The work

Enter a world turned upside down by conflict in this layered garden-city landscape created by Jocelyne Saab, designed by Laurence Rasse, garden landscaper. In the thousands of years since its founding, Beirut has been destroyed seven time by earthquakes. Over the last thirty years it has been destroyed seven times by an infernal cycle of wars. Using images taken from her life experiences in Beirut from 1975 to 2006, Saab journeys you through a cycle of destruction and renewal.

Saab's images are experienced in an installation in the form of a garden. The arabic word «  jannat » (in english "garden", in french "jardin") has its root in the word jann, or djinn as it is romanised in English and French. The garden, representation of a paradise lost, is also the realm of the djinn, or genies, beings situated between men and angels, taking on different forms, usually malevolent.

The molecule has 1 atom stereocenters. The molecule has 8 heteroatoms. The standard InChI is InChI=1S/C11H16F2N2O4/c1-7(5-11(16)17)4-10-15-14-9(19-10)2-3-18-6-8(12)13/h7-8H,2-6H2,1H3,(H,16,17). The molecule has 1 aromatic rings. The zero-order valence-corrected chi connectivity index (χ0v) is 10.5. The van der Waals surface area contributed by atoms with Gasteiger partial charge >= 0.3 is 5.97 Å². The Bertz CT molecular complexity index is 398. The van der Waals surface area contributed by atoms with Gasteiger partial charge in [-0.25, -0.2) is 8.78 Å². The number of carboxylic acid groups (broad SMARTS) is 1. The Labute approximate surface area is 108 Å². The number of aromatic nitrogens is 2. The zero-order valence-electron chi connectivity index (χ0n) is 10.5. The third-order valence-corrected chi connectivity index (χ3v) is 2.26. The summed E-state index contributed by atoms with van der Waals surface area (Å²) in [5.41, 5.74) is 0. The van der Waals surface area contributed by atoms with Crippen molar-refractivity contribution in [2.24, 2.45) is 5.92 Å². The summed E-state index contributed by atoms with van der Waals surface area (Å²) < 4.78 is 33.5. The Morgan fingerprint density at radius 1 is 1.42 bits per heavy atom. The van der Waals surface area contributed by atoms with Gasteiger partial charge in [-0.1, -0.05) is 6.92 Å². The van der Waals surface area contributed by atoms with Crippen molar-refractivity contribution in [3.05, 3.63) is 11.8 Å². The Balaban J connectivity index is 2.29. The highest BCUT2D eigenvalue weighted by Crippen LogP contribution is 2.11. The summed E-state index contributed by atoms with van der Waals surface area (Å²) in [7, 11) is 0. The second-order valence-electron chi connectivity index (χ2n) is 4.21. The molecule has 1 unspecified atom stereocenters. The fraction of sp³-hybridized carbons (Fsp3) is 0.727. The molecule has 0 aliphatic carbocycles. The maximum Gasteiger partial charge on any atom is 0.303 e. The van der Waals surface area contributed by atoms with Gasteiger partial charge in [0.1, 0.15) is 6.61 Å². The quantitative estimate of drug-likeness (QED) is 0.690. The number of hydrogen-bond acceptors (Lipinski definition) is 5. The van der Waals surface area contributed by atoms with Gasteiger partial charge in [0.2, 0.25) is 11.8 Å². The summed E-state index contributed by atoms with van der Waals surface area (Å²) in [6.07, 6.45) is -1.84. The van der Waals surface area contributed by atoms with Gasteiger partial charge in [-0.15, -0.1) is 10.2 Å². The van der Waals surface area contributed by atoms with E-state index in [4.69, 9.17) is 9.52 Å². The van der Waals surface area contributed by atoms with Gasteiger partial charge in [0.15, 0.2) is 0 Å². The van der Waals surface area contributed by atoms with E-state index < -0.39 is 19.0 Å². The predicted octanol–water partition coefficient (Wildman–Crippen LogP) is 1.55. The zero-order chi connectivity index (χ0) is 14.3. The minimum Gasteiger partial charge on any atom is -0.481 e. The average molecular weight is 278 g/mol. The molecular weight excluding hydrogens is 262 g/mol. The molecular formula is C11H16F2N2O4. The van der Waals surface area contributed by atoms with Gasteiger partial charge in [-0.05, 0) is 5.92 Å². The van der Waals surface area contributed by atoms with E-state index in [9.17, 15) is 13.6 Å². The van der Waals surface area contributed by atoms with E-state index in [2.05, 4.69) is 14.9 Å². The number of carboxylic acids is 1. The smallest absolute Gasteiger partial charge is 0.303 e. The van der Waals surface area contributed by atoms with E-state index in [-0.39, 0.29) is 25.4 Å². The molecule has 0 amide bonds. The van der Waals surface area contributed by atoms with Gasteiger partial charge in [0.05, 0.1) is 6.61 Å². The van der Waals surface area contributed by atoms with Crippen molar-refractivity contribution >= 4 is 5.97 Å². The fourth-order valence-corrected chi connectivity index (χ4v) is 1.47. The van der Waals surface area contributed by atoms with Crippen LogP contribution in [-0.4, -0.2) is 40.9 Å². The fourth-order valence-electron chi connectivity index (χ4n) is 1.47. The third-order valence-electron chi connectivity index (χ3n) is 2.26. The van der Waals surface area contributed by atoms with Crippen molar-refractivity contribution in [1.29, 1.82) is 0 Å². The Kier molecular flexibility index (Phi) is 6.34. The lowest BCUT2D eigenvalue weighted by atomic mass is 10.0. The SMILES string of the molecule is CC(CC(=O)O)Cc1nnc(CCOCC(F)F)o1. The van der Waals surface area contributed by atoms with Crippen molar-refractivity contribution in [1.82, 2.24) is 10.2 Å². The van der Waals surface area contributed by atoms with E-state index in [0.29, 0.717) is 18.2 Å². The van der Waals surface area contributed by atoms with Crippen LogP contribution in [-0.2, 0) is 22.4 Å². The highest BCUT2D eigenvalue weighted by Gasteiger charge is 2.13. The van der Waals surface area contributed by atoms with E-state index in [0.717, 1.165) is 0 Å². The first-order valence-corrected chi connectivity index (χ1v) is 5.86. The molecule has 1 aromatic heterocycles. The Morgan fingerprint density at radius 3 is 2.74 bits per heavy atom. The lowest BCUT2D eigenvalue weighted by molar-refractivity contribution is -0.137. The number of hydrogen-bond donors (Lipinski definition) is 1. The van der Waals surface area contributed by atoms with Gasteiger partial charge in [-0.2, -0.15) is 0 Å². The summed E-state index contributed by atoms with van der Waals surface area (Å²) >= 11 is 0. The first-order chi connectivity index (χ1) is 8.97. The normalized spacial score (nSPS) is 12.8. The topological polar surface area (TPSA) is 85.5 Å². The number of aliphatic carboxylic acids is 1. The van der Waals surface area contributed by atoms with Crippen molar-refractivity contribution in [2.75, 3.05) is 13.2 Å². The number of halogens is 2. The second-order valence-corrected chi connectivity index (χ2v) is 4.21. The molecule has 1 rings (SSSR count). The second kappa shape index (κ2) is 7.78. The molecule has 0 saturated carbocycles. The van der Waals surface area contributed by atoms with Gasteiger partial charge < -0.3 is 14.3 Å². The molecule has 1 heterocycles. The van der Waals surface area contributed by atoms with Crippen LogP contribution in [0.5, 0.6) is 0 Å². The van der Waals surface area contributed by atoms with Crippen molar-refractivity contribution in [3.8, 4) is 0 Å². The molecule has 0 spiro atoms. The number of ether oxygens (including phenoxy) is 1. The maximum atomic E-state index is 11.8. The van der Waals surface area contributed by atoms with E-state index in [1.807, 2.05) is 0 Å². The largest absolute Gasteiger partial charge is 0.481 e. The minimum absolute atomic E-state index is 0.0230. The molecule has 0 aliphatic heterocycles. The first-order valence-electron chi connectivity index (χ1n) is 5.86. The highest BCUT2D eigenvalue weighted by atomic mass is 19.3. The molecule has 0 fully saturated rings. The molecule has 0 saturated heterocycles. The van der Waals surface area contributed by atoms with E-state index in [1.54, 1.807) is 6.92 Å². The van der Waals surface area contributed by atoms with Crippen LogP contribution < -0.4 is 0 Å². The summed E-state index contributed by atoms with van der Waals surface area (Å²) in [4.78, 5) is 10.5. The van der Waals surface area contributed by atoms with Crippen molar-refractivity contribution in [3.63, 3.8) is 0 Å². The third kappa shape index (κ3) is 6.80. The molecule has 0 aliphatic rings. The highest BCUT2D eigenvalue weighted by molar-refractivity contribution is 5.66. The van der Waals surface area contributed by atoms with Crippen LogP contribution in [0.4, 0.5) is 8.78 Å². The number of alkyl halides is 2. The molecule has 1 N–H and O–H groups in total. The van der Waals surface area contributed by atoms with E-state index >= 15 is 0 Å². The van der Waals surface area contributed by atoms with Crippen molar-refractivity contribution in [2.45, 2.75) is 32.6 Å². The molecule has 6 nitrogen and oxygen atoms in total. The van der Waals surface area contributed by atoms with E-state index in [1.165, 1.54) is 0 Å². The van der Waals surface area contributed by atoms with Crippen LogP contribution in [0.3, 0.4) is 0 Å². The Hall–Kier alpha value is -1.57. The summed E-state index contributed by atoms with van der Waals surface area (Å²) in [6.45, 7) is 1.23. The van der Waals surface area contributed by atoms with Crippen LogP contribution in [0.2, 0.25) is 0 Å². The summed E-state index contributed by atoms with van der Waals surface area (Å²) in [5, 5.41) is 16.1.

Jocelyne Saab says

« In the 1990s, a developer cleared areas of central Beirut in a large-scale reconstruction project. The bulldozers shifted the ruins of war, and archaeologists opened the entrails of the city. The inhabitants of the city were able to walk along the Phoenician, the Greek and the Roman streets, before they were buried again under asphalt and concrete. I do with STRANGE GAMES AND BRIDGES what archaeologists did with the city of Beirut, allowing a passage through layers of experience, creating a garden in suspension. »